TYG (yr end 11/30)

Q4 2008

Q1 2009

Total assets



Net assets















Net realized gain (loss)






Leverage costs



Leverage costs/DR



Advisory fees



Advisory fees/DR



Dollars in thousands.

The first quarter looks good. While distributions, both received and paid, declined slightly, this was to be expected; in our view, management is successful if they can be kept from falling in proportion to the market value of the assets. It’s not surprising that assets increased slightly; so has the overall market.

What is important is the continuing reduction in leverage costs and advisory fees, trends for three and five quarters, respectively. TYG still lost money in the first quarter, but by slightly cutting the distribution, deleveraging and cost-cutting, we see that management is not charting an unsustainable course; DP/DCF affirms this.

Linn Energy, LLC (LINE) is an MLP focused on the acquisition and development of long term (25+ years) oil and natural gas properties, with a large derivatives hedging strategy against commodity price volatility. It directly invests in fields and extraction--87% of total reserves are in the Texas panhandle, Oklahoma, and Kansas, and 13% in the Brea Olinda Field of the Los Angeles Basin. Like TYG, it pays a quarterly distribution of all available cash (and it yields almost twice as much right now), but its revenues are due to oil and gas sales and derivative instruments, in about equal proportions.

The first chart below summarizes its sales activities, and their relationship to distributions—this data is most comparable to TYG’s:

LINE (yr end 12/10)




Net oil and gas properties



4.9% gain




195% gain

Daily production

87 MMcfe/d

212 MMcfe/d

247% gain







87% gain







Unitholder’s capital (UC)



12.6% gain

UC/net properties






Dollars in thousands.

Treating net properties as comparable to TYG’s total assets, UC to net assets, and sales to DR, we see similar performance between the two companies. UC/total properties and DP/UC are basically identical to TYG’s net/total assets and DP/net assets. Only sales/total properties markedly exceeds TYG’s.

This last is easily explained by the rise in productivity; LINE is responsible for the actual development of its holdings. Will overall results differ significantly from TYG’s? An extension of the chart should direct us to answers:

LINE (yr end 12/10)



Net current derivatives*



Net noncurrent derivatives*



Derivatives gain (loss)



Income continuing operations



Per share (diluted)



Income discontinued



Net income






Credit facility



Senior notes



Current liabilities



Dollars in thousands.

*Assets – liabilities.

We see immediately the drastic effect that LINE’s commodity hedging can have on the bottom line; it can both destroy it and double it. But LINE must hedge, because its revenues are exposed to energy price fluctuations in a way that TYG, which invests in pipelines that charge according to volume transported, does not.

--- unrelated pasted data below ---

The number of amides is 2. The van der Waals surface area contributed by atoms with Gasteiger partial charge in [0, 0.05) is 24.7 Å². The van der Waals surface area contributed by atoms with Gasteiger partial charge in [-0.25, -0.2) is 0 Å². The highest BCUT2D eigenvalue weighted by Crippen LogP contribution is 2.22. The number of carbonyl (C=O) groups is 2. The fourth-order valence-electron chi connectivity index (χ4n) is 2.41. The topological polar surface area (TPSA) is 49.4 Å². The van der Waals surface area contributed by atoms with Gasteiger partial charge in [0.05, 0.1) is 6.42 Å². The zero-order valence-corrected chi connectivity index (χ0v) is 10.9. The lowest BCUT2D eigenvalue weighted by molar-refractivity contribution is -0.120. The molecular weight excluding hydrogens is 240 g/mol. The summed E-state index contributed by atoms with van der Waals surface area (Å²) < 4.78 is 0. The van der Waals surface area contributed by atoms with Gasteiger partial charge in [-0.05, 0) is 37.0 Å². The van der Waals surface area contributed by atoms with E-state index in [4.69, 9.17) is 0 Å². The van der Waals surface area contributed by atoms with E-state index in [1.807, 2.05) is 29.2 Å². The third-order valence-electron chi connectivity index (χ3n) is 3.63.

Nevertheless, it’s clear that the hedging strategy is not fool proof, and carries considerable risk in itself.

Fortunately 2008’s gains considerably offset 2007’s losses—these disparities are explained by the short-lived oil bubble preceding the recession. LINE can also turn profits by selling real properties, streamlining its portfolio. Neither of these activities are comparable to anything being done by TYG, but that is not necessarily a good thing, and they may be of far greater benefit to management than to investors.

Moreover, expenses are rising, and it is only by issuing $250M new debt—almost equal to DP—that the company stayed in the black in 2008. The lion’s share of LINE’s leverage is also purchased at a variable rate expiring in June; rising rates could seriously undermine its earnings potential. At a 16.50% yield, investors stand to make almost twice as much money on LINE as on TYG’s 8.90%.

The question is which company’s distribution is actually safer? Fluctuations in demand for oil and gas have a much greater effect on LINE, regardless of its hedging, and it would be foolish to expect its productivity to continue advancing as it did between 2007 and 2008, when it brought many of its properties on-line. TYG, however, has had the market value of its assets cut almost in half, and while it continues to extract distributions of nearly the same size from its investments, it is unclear how long this trend will continue. If the sector as a whole begins to cut its distributions, it could be disastrous for TYG’s yield.

We think the cuts are on the decline or would not be in the sector. The bottom line is that you need to figure out what kind of investor you are, the risk you are willing to take. Just try to avoid empty wells!

Disclosure: Long TYG at time of writing.